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2000 vintage red Wine by Chateau Lynch Bages from Bordeaux, FranceRead more...
There were two bottles of this wine tasted, one of my own and one from another person s cellar. Although both were outstanding, one was much more e... Read more
There's a relaxed feel to this wine. Cazes's team can dress Lynch-Bages in the black-tie formality of a first growth, but the wine is still lovely ... Read more
Jean-Michel Cazes has coaxed greatness out of Lynch-Bages for so many years that it's easy to forget this terroir is a fifth growth. In a vintage l... Read more
Food Pairings for Château Lynch Bages Pauillac Lightly Bin-Soiled Label Corroded Capsule
External Reviews for Château Lynch Bages Pauillac Lightly Bin-Soiled Label Corroded Capsule
There were two bottles of this wine tasted, one of my own and one from another person s cellar. Although both were outstanding, one was much more evolved and displayed a slight dirtiness, but it was still impressive. The other displayed beautiful creme de cassis, and cedar in a surprisingly full-bodied and evolved style that could be drunk now. I originally predicted 2008-2025 for the window of full maturity, and that looks accurate, as this wine, which exhibits a little amber and loads of glycerin, is probably the biggest, richest Lynch Bages produced after the 1995 and before the 2005. Succulent, with lots of juicy black fruit and silky tannin, this is a beauty that can be drunk now or cellared for another 15-20 years.
There's a relaxed feel to this wine. Cazes's team can dress Lynch-Bages in the black-tie formality of a first growth, but the wine is still lovely - a touch of gaminess makes it friendly rather that ponderous. There's something ethereal about its tannins, like a chocolate truffle melting in the mouth. (Daniel Llose used 80 percent new oak for this vintage; the yields were short so there were more new barrels to go around, and at a tannic index of 82, the wine could handle it). Pure black cherry flavor saturates the wine in freshness; the complexity is intriguing and silken rather than aggressive. This should be readily accessible at ten to 20 years of age and should thrive for years after.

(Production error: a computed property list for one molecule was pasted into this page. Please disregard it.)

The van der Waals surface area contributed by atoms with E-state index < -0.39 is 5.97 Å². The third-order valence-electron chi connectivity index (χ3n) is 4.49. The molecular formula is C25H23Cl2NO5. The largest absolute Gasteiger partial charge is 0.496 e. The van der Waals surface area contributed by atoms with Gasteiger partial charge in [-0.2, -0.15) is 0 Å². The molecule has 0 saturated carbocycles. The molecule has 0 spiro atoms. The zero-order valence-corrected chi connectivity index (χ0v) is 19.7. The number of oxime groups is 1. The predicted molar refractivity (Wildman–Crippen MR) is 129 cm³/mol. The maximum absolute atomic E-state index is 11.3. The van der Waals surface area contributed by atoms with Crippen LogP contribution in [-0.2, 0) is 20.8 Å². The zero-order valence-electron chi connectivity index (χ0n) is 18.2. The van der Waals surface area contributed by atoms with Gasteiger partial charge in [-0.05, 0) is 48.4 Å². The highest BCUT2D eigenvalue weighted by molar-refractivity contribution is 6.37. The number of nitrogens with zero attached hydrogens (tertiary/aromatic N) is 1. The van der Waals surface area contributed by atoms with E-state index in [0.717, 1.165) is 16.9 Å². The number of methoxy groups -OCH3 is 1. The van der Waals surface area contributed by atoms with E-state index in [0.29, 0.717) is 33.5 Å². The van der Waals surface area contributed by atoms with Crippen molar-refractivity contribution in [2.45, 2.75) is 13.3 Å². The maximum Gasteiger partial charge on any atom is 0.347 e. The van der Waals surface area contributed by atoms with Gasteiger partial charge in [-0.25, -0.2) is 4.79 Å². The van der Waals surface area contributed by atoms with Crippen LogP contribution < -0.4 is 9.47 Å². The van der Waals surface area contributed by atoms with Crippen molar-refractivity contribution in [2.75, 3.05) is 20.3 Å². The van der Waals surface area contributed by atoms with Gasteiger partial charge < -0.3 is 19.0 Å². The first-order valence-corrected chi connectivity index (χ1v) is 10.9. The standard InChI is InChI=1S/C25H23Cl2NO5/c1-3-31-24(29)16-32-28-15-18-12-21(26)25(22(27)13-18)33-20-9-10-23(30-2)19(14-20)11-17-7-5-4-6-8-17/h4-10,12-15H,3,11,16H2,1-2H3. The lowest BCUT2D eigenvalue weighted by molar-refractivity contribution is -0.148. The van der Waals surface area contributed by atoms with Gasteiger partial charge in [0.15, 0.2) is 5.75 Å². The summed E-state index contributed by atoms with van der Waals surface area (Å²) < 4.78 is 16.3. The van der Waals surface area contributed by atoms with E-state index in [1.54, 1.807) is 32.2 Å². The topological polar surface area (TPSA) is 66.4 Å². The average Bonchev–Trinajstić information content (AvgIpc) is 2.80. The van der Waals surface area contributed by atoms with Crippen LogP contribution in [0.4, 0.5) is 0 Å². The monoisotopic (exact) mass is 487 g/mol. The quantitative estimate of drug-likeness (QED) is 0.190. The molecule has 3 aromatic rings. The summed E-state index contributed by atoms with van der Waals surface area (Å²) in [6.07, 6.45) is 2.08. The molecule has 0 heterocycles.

Jean-Michel Cazes has coaxed greatness out of Lynch-Bages for so many years that it's easy to forget this terroir is a fifth growth. In a vintage like 2001 it gives more generous Bourgeois satisfaction than aristocratic pretension. The wine is still sleek and formidable, but in a homey way, the herbal scents of rosemary honey and ripe, succulent plum make this hard to resist. Decant it for roast agneau de Pauillac; the wine will probably be best around eight to ten years from the vintage.
The dark berry color is as firmly stated as the black currant scent. this has all the polish you'd expect from Lynch-Bages, but needs time to develop the completion and harmony the wine had out of barrel at the château. For now, it's bright , sophisticated and long on currant fruitiness. A gentle, elegant claret, this should age well.
In '95, the sheer power of Lynch-Bages is incredible. It's impacted with flavor, dark, dense, yet vibrant. The extract built into the wine suppresses so much of the flavor that it only begins to emerge long into the finish, crawling out from under the tannins like a creature from the deep. A monster, but one who's forgiving, exuberant and easy-going. A remarkable achievement from Jean-Michel Cazes and Daniel Llose, there is no other fifth growth like Lynch-Bages - not a fourth, nor a third. It may not be as classy as some of the seconds, but it holds much interest.
This outstanding effort is slightly lighter, more streamlined and delicate than followers of Lynch Bages have come to expect after such great vintages as 1982, 1989, 1990, 1996, and 2000. A deep ruby/purple hue is accompanied by a classic Medoc nose of tapenade, roasted herbs, licorice, cedar, black currants, and damp earth. Medium-bodied with moderate tannin, sweet fruit, and surprising softness as well as forwardness for a 2005 northern Medoc, it can be drunk now and over the next 20+ years.
Lynch-Bages has always had an old-style Bordeaux charm. Even now, dressed as it is in the trappings of a super-second, the wine shows its more humble graces. The surface is sleek, the texture soft as velvet, the fruit fleshy and giving an earthy spice. A hint of red fruit syrup shows the ripeness of the vintage. Ten years out, the wine will be as much at home on a table at Cordeillon-Bages as on a picnic in the Hebrides.
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